After the US went into lockdown in response to COVID-19, the states were left to develop their own safety protocols for individuals and businesses. With no federal guidance to look to, all 50 states created unique plans to reopen their economies based on a combination of CDC, WHO, and OSHA best practices. Under those plans, almost all businesses are now permitted to reopen safely across the country. 

However, states are relying on businesses complying with their industry-specific COVID guidelines to keep case rates down so they can advance to new phases of economic reopening. In the case of a few states, such as California, Texas, Illinois, and Michigan, their governors have had to reverse some of their reopening guidelines due to an increase in case rates, with most changes related to indoor dining and customer capacities.

Staying ahead of evolving COVID work requirements is critical for local businesses, not only to keep state case rates low, but also to keep their businesses open and to support their employees. To help businesses understand what’s expected of them, the team at Opus has identified trends we’re seeing in COVID requirements by state.

COVID requirements by state

Our team reviewed the COVID guidelines published by each state authority. The following trends are based on the requirements  for “all businesses,” which are the minimum requirements for any businesses or for those that do not fit into one clear industry sector. We also looked at the COVID requirements by state for dining at restaurants. All data was collected in September 2020.

All states require employees and customers to maintain social distancing of at least six feet, and all states but Georgia require employees to wear masks in the workplace. 86% of states also require customers to wear masks when they are on their premises. In addition, all states will permit some indoor dining by the end of September, with New York being the last state to adopt this. From there, the COVID work requirements vary state-by-state.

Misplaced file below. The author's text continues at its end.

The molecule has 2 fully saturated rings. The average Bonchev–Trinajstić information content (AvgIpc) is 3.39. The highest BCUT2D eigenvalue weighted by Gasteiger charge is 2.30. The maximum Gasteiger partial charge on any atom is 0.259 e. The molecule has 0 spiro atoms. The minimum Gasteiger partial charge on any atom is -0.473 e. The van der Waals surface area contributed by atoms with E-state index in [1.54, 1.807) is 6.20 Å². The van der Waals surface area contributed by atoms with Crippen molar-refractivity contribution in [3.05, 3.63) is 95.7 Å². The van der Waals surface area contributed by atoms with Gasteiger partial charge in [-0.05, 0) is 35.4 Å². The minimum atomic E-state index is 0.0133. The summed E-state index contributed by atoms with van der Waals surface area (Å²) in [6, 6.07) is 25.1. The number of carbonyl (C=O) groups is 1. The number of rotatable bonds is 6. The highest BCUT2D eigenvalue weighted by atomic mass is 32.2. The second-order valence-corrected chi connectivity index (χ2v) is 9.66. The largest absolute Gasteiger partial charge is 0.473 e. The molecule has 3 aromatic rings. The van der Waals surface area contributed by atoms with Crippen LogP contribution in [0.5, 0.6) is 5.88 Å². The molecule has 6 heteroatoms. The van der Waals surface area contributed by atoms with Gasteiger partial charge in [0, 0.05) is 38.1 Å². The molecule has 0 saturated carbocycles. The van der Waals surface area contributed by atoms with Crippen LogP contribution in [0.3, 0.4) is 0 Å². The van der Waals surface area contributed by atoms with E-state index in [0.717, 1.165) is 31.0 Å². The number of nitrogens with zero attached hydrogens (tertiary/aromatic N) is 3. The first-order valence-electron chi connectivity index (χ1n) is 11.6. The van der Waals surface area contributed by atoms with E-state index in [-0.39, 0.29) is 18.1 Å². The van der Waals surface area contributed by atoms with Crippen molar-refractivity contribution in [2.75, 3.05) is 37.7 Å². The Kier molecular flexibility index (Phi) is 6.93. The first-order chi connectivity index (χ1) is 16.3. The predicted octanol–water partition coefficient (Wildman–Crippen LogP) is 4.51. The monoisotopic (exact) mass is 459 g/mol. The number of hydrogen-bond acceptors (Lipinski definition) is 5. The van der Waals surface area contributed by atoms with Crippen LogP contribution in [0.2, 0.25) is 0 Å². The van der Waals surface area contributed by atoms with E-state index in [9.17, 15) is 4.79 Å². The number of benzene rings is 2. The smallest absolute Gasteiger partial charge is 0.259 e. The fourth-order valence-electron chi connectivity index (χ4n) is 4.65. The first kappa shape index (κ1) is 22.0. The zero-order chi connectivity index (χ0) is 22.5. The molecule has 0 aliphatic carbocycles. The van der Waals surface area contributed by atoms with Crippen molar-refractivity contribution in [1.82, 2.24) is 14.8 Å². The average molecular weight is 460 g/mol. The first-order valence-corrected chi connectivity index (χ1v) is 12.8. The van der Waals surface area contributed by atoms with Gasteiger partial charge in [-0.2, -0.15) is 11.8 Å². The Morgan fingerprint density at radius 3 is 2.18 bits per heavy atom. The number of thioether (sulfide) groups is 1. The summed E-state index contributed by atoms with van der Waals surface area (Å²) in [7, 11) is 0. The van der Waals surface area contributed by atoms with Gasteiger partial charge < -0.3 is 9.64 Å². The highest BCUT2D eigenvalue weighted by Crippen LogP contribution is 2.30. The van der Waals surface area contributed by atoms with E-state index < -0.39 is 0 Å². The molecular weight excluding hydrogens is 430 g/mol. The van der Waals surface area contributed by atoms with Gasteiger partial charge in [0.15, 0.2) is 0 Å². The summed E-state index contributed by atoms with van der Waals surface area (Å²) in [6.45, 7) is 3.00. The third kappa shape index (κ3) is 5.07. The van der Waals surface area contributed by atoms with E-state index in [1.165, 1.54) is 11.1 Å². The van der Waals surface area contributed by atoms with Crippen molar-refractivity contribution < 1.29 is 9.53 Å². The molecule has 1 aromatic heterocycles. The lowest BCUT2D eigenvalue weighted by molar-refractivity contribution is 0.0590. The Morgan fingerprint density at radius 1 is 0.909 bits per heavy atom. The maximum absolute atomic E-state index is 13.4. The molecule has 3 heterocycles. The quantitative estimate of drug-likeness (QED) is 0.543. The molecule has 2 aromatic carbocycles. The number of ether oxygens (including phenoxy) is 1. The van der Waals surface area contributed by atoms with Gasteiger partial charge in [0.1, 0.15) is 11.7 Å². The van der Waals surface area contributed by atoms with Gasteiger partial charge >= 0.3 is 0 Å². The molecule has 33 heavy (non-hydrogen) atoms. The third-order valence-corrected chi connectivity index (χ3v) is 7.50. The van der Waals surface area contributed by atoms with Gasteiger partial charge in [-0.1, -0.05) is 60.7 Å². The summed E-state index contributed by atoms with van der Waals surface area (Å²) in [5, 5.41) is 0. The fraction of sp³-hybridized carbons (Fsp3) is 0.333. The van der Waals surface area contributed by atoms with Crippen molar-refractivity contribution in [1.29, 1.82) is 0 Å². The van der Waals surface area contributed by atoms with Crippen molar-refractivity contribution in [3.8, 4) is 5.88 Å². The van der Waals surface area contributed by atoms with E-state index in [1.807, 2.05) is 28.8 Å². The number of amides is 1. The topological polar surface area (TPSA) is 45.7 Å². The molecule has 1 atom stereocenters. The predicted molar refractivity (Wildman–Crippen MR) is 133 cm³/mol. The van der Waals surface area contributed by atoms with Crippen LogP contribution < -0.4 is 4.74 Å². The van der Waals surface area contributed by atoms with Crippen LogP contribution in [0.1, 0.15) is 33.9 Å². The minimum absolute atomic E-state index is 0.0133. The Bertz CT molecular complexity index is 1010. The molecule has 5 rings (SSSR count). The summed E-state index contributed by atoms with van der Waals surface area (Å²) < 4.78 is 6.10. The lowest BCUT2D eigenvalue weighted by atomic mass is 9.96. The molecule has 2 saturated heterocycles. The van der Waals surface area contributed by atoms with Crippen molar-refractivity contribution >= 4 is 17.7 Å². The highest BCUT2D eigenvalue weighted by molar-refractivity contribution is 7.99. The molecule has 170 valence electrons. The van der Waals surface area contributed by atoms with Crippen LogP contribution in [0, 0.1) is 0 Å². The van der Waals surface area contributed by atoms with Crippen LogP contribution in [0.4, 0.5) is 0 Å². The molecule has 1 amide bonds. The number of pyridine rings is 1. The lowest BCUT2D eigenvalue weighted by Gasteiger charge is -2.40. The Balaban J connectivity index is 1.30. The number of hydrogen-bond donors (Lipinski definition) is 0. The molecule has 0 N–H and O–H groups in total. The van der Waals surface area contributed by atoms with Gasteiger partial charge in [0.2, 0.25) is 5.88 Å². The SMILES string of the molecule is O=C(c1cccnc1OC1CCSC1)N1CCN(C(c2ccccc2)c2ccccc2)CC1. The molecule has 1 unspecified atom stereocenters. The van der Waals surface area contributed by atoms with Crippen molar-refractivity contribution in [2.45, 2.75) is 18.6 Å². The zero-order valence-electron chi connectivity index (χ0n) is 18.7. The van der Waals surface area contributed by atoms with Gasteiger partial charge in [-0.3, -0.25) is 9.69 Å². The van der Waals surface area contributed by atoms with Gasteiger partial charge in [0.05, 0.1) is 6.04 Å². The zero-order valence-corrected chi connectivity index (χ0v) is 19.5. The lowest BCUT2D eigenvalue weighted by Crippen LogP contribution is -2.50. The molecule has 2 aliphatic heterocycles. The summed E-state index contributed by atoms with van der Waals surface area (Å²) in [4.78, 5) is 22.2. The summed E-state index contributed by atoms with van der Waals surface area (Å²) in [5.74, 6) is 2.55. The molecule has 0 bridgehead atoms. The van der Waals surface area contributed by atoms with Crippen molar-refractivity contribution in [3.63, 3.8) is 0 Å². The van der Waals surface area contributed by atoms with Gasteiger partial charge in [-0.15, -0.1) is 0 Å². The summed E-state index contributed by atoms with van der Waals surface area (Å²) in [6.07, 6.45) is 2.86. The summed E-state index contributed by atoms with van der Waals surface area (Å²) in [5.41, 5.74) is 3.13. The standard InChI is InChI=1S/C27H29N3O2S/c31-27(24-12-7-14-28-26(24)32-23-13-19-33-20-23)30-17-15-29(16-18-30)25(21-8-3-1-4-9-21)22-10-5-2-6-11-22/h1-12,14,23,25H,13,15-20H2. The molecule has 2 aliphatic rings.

Customer health requirements
The majority of states do not require businesses to enforce additional health and safety protocols for customers beyond wearing a mask and maintaining distance.

  • 6% of states require businesses to check customers’ temperatures before they can enter select businesses.

  • 14% of states require customers to report illness before or after entering a business.

  • 26% of states require businesses to have contact tracing plans in place, and therefore to collect customer information.

Employee health requirements
The COVID work requirements for employees are more comprehensive. The majority of states have employee health and safety protocols in place that require action on the part of both employer and employee.

  • 50% of states require businesses to check employees’ temperatures before they can enter the workplace or start their shift.

  • 60% of states require businesses to provide PPE to their employees.

  • 78%  of states require businesses to provide a COVID training program for their employees.
  • 80% of states require employees to report illness before or after coming to work or starting their shift.
  • 80% of states require businesses to enforce regular employee health screening for COVID-19 symptoms. 

Indoor dining requirements
Restaurants and bars have seen the most iterations to their industry guidelines since March, with the most recent changes a result of indoor dining opening across the country. All states require restaurants to maintain social distancing between parties, and some states have party size limitations of between 6 and 10 individuals.

  • Capacity limits range from 25% of normal capacity all the way to 75%. The median indoor dining capacity is 50%.